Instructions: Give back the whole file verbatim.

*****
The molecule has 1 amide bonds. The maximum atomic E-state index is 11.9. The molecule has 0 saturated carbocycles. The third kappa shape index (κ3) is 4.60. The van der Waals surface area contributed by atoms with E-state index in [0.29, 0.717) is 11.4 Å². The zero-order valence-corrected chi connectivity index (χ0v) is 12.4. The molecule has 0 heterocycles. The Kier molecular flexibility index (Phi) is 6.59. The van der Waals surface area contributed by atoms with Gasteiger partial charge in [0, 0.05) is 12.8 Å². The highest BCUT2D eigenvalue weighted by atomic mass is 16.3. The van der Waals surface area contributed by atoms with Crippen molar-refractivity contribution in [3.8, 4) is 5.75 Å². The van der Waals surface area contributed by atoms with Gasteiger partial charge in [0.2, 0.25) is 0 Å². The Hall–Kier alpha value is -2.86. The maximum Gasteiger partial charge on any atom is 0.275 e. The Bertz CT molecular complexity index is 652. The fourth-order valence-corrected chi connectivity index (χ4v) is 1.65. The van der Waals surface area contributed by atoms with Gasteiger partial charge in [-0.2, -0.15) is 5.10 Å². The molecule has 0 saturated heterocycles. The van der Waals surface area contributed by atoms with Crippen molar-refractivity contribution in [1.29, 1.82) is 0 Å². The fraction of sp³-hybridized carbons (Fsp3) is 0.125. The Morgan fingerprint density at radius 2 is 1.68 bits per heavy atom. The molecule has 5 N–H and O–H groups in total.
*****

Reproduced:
The molecule has 1 amide bonds. The maximum atomic E-state index is 11.9. The molecule has 0 saturated carbocycles. The third kappa shape index (κ3) is 4.60. The van der Waals surface area contributed by atoms with E-state index in [0.29, 0.717) is 11.4 Å². The zero-order valence-corrected chi connectivity index (χ0v) is 12.4. The molecule has 0 heterocycles. The Kier molecular flexibility index (Phi) is 6.59. The van der Waals surface area contributed by atoms with Gasteiger partial charge in [0, 0.05) is 12.8 Å². The highest BCUT2D eigenvalue weighted by atomic mass is 16.3. The van der Waals surface area contributed by atoms with Crippen molar-refractivity contribution in [3.8, 4) is 5.75 Å². The van der Waals surface area contributed by atoms with Gasteiger partial charge in [0.2, 0.25) is 0 Å². The Hall–Kier alpha value is -2.86. The maximum Gasteiger partial charge on any atom is 0.275 e. The Bertz CT molecular complexity index is 652. The fourth-order valence-corrected chi connectivity index (χ4v) is 1.65. The van der Waals surface area contributed by atoms with Gasteiger partial charge in [-0.2, -0.15) is 5.10 Å². The molecule has 0 saturated heterocycles. The van der Waals surface area contributed by atoms with Crippen molar-refractivity contribution in [1.29, 1.82) is 0 Å². The fraction of sp³-hybridized carbons (Fsp3) is 0.125. The Morgan fingerprint density at radius 2 is 1.68 bits per heavy atom. The molecule has 5 N–H and O–H groups in total.